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Carbonates and Evaporites

, Volume 2, Issue 2, pp 95–100 | Cite as

Substitution of simulated well-cuttings for core plugs in the petrophysical analysis of dolostones: Permian San Andres Formation, Texas

  • Swapan K. Ghosh
  • Stephen F. Urschel
  • Gerald M. Friedman
Articles

Abstract

Petrophysical data on heterogeneous dolostone rocks of the San Andres Formation (Permian) of West Texas were obtained using a mercury porosimeter from two kinds of samples: (a) cylindrical core plugs and (b) chips (simulated well-cuttings). In both kinds of samples, dolomitized oolitic grainstones and dolomudstones showed characteristics of good reservoir rocks (medium to large, uniform-sized pore throats, and a high percentage of available pores). Data from both plug and chip samples yielded comparable capillary-pressure curves defining the tight caprock facies and locating the top of the porosity zone in the dolomudstone. Petrophysical data derived from plugs and chips are similar because micron-sized throats which control capillary effects are not affected by sampling processes. The experiments suggest that well-cuttings, which are inexpensive to collect, can provide representative samples for characterization of reservoir facies in the thick, heterogeneous carbonate sequence of the San Andres. Well-cuttings therefore deserve more attention as an alternative sampling material, especially in reservoirs where cores are not available.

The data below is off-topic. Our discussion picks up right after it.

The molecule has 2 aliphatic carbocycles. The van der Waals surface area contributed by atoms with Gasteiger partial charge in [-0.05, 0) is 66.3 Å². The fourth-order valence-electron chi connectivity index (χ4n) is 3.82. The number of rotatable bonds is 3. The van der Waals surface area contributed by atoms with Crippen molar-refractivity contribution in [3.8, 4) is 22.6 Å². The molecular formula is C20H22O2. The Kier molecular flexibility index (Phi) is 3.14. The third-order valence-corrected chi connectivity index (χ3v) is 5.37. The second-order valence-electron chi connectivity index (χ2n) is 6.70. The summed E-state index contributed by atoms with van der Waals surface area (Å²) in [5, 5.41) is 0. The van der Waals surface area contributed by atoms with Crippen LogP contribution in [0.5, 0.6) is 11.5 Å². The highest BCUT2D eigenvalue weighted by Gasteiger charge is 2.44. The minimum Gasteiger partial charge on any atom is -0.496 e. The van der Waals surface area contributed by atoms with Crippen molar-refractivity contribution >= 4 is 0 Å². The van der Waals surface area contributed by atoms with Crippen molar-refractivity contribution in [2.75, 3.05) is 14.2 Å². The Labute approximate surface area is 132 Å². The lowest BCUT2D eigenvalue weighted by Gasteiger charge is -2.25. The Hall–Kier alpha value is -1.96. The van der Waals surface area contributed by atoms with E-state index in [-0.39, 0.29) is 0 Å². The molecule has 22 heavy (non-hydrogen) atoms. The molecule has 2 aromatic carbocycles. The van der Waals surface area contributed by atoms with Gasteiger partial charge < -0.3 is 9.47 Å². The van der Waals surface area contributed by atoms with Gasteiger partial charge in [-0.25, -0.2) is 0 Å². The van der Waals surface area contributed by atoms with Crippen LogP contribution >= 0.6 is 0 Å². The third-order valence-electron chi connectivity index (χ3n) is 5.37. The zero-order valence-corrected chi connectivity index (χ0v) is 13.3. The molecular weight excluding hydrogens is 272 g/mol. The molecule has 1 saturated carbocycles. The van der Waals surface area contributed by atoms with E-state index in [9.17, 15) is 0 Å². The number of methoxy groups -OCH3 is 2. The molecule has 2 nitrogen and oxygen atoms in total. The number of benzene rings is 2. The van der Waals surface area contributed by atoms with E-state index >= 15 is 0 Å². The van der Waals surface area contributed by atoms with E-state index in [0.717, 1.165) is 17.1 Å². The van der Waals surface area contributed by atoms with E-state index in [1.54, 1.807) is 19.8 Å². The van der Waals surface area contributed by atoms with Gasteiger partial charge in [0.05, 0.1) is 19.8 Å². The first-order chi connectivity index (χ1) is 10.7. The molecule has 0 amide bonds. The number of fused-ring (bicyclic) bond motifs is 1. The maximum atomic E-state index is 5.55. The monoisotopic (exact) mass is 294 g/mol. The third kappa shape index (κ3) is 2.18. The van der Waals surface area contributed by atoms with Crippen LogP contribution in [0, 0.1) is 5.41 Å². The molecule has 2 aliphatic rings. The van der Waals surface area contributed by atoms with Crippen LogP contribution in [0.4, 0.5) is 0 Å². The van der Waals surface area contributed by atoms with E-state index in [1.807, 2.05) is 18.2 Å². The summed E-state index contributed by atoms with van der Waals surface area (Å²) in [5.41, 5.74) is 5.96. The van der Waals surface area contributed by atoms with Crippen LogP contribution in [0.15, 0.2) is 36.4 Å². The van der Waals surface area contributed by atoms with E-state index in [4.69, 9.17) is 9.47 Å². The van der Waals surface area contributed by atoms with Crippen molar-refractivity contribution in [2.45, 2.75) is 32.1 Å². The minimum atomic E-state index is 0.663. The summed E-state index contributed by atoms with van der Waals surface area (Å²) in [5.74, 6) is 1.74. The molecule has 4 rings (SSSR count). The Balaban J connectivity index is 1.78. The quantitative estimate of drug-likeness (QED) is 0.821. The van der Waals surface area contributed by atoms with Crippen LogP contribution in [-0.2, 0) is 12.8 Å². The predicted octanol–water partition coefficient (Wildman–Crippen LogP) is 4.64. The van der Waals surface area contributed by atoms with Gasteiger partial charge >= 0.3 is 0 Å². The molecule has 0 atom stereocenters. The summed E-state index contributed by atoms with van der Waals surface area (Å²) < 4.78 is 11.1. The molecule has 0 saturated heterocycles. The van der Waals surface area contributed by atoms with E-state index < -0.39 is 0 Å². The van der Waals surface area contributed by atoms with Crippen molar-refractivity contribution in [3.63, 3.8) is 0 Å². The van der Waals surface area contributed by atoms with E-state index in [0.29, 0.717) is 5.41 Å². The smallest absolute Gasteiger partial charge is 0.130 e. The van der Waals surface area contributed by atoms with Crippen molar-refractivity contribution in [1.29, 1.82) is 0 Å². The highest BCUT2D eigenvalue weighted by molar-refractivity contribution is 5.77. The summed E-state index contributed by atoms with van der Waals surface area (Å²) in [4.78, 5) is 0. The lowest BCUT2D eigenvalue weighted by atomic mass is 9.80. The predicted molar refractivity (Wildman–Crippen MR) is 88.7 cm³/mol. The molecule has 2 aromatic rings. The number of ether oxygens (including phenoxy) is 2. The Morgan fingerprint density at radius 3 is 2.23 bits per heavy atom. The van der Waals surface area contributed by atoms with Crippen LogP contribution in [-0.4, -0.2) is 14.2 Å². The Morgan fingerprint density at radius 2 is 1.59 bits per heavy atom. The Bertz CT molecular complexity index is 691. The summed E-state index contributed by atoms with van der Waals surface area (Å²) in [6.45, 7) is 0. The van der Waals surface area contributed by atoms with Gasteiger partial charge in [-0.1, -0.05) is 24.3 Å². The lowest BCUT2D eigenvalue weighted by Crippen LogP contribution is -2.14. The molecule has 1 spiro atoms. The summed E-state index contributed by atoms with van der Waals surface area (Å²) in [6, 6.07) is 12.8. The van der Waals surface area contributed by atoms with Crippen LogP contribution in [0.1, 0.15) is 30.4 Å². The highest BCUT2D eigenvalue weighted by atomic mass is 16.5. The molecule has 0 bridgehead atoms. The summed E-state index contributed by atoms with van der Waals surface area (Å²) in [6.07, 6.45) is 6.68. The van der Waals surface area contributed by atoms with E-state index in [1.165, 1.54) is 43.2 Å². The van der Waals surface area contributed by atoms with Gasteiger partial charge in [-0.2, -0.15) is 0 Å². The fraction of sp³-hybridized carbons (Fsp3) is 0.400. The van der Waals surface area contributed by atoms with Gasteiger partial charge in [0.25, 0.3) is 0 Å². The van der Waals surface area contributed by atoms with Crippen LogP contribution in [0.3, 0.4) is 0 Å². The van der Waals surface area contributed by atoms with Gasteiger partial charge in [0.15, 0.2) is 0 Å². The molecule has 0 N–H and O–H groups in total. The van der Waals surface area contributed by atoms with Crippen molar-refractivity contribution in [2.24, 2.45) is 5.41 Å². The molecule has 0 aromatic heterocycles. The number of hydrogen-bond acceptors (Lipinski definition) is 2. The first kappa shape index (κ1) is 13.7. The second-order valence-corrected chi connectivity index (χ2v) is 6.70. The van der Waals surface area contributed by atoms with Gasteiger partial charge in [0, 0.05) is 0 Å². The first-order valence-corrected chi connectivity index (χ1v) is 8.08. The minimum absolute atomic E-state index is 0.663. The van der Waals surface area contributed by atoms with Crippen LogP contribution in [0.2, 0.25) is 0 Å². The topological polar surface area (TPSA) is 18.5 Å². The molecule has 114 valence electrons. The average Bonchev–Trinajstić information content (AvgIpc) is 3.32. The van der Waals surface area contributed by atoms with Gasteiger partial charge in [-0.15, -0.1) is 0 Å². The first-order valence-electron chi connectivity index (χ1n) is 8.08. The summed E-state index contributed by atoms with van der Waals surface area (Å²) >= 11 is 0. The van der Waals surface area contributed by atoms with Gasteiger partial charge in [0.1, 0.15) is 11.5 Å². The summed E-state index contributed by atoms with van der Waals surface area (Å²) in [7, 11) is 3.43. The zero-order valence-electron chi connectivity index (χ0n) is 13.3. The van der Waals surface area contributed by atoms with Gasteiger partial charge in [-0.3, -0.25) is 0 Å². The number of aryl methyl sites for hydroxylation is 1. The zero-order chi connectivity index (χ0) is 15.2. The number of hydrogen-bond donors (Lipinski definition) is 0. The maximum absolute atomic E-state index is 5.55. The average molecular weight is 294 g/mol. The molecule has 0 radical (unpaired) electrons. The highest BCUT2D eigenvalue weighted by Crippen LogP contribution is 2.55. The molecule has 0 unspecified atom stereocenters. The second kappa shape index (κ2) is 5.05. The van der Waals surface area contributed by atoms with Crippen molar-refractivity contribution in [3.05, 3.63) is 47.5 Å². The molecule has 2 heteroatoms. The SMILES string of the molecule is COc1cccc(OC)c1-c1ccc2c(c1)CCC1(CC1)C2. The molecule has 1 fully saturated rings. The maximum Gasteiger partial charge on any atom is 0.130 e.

Keywords

Capillary Pressure Petrophysical Property Brooklyn College Core Plug Mercury Porosimeter 
These keywords were added by machine and not by the authors. This process is experimental and the keywords may be updated as the learning algorithm improves.

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Copyright information

© Springer 1988

Authors and Affiliations

  • Swapan K. Ghosh
    • 1
    • 2
  • Stephen F. Urschel
    • 1
    • 2
  • Gerald M. Friedman
    • 1
    • 2
  1. 1.Department of GeologyBrooklyn CollegeBrooklyn
  2. 2.Northeastern Science Foundation (affiliated with Brooklyn College of the City University of New York)Rensselaer Center of Applied GeologyTroy

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